7. I considered that, but the differences are obvious and the detection simple. Are you aware of any pitfalls, or are you just being cautious? This is a beta release, there's plenty of time to change functionality. Given the fact that one file out of 2,500 has a do-while loop, it's low priority. I'll get around to it after more pressing matters are dealt with. Thanks, I thought as much. I first saw it in use destroying two elements of a vector, so I figured its purpose was for destroying unused elements of aggregates. I just need to identify which elements are preserved.
  8. @JCarter426 Thanks! I'll look at them later just to be sure I haven't missed anything. I was supposed to do it earlier, I just forgot about it until I was Force Persuaded to. 😋
  9. No, there isn't. That's why I had to write a detection algorithm.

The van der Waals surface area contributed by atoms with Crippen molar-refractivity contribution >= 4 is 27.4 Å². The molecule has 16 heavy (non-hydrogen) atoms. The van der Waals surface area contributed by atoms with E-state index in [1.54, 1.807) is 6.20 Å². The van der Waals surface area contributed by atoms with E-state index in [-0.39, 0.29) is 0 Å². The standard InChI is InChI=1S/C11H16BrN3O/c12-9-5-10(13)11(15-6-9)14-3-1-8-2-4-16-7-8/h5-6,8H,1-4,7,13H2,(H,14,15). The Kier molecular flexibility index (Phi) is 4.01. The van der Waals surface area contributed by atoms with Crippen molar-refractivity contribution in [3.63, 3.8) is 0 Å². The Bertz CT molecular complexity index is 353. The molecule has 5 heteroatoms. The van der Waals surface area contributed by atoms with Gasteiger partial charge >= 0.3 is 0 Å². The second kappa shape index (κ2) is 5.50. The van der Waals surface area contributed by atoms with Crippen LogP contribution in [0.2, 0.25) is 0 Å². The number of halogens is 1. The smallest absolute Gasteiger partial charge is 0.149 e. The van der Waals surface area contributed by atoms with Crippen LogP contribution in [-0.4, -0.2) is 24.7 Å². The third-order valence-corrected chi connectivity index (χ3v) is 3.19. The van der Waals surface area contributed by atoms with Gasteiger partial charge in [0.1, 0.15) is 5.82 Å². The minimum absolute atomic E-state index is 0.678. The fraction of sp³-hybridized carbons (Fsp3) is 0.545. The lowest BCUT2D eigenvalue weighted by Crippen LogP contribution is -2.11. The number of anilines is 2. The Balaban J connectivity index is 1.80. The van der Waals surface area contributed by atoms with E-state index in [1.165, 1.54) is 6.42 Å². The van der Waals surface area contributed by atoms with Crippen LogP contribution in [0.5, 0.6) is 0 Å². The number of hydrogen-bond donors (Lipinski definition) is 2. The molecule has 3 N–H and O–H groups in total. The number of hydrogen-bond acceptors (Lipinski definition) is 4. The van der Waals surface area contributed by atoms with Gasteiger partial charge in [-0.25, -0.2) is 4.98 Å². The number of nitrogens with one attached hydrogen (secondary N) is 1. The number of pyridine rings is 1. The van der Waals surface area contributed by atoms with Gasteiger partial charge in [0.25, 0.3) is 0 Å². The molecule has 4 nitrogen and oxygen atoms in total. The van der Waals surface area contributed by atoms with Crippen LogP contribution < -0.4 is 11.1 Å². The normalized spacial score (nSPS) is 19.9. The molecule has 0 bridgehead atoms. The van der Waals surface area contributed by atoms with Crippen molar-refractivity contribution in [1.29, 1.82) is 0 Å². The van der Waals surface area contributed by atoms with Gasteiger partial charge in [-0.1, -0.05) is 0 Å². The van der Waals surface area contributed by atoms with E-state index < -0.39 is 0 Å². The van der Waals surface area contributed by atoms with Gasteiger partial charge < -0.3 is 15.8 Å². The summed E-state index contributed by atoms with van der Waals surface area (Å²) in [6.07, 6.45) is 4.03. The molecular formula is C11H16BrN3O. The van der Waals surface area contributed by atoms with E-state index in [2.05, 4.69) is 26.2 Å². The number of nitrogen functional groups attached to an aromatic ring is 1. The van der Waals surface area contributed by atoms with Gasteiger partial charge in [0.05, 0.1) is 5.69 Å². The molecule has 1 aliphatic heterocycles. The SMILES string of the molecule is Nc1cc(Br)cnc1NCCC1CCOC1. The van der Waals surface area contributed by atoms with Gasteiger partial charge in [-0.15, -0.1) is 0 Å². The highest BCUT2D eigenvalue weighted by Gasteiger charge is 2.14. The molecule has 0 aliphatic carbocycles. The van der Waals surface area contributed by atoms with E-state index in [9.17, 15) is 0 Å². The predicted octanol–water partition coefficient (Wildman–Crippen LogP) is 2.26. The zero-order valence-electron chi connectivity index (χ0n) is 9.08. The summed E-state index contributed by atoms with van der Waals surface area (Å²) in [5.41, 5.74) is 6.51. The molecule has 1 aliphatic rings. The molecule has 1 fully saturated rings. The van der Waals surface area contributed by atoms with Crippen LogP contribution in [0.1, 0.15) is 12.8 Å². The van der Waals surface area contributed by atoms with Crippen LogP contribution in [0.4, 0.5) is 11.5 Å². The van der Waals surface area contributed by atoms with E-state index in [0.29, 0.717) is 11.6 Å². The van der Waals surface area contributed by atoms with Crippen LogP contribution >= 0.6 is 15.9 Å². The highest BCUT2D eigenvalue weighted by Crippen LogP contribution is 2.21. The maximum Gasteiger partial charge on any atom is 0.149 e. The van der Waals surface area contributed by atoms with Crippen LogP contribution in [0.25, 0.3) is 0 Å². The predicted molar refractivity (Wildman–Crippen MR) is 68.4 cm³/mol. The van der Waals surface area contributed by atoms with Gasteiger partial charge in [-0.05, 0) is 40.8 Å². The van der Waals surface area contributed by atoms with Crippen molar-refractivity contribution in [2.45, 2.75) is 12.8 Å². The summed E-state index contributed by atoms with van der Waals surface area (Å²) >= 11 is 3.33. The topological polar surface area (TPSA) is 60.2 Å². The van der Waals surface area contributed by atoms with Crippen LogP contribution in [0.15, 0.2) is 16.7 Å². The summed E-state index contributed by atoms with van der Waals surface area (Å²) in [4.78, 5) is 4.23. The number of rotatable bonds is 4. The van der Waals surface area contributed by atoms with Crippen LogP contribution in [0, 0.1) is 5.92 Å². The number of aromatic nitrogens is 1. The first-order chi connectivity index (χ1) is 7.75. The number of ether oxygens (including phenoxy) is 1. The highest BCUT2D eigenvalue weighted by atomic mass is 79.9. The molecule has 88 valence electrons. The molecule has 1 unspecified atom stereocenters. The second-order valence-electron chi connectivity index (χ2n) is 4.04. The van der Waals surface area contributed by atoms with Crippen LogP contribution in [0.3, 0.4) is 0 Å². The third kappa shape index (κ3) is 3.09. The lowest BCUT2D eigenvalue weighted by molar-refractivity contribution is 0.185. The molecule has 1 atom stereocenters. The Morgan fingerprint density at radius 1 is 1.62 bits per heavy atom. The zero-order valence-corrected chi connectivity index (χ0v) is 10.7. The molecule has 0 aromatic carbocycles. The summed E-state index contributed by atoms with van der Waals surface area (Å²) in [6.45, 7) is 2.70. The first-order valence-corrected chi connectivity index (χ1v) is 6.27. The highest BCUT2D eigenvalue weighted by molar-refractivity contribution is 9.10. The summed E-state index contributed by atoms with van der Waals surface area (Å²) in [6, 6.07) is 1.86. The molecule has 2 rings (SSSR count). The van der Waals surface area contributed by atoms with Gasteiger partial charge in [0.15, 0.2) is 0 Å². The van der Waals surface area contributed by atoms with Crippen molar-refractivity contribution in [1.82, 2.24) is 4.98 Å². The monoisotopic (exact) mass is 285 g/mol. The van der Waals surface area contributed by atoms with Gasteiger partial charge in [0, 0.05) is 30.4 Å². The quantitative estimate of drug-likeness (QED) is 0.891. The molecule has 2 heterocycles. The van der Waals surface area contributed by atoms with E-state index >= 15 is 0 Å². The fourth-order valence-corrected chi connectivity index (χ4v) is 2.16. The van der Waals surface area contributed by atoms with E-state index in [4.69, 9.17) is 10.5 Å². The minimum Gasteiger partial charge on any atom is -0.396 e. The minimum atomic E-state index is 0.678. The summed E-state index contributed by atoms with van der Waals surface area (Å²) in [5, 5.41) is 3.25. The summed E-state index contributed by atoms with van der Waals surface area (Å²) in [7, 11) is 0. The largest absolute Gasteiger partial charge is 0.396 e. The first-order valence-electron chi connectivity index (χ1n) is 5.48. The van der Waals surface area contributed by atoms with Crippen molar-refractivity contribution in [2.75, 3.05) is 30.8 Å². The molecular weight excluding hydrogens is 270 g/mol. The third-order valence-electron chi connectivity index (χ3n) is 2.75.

10. Sometimes, I learn more from failure than from success... I spent two weeks troubleshooting an algorithm that didn't always work. So, I added some functionality to assist in diagnosing the problem. Which lead to a few features updates! Directory Mode Now, when you supply a path the type is detected as either a file or directory. If it's a directory, all subdirectories are scanned and all files are processed! Version Detection The algorithm was fine, the problem was the input. I was using K2 function definitions, some of which had changed from K1. Now, NCS files are identified as K1 or K2! Conditional Input Detection The algorithm in question was alluded to in the September 4 post section about control structures. You will often see code like this: This is a pain to parse. The programmer sees one if statement, but the NCS file has 15 potential if statements! Seven of those appear to be extra, I haven't tested the logic to see if I can safely remove them from the compiled code. Still, that leaves us with eight potential if statements [e.g. if (sModule == "851NIH") { /*do stuff*/ }], which must be evaluated to see if they can be combined. That's what the algorithm does. And now that K1 and K2 functions are correctly identified, the algorithm correctly combines them as input to the actual if statement! To Do That leaves the following tasks: Evaluation of switch statements I haven't done this yet because ignoring them doesn't change the way the rest of an NCS file is processed, and my time is better spent on other tasks Evaluation of for and while loops They look identical, with the only potential difference being an incremented or decremented value at the end of a for loop Now that the algorithm described above has been completed, it should be easy to determine the rest of the code that makes a for loop unique I've temporarily given up on do-while loops because only one file has one, and I'm not entirely certain it's in the compiled NCS file Merging the algorithm with the virtual stack Once all control structures have been correctly identified, it will be necessary to identify variables created and destroyed inside scopes This will allow for the identification of subroutine input parameters and return values I've avoided using the virtual stack since I believe this is what has caused problems working with recursive functions for other decompilers Evaluating subroutines This is a big one, because callee input parameters and return values affect the caller subroutines I've been hard-coding both as a shortcut, but that only works for the files I'm currently testing Figuring out the DESTRUCT op code I've seen this used to destroy variables on the stack that aren't necessary, but prevent the top-of-stack behavior used by NCS Although this shouldn't be necessary, since the desired variable could just be copied to the top of the stack using the CPTOPSP op code... I should clarify that the algorithm does more than detect conditional input. It combines NCS op codes that make up NWScript statements. For example: RSADDS CPTOPSP -8 4 string IntToString(int) CPDOWNSP -8 4 MOVSP -4 Is correctly grouped as: string String = IntToString(Int);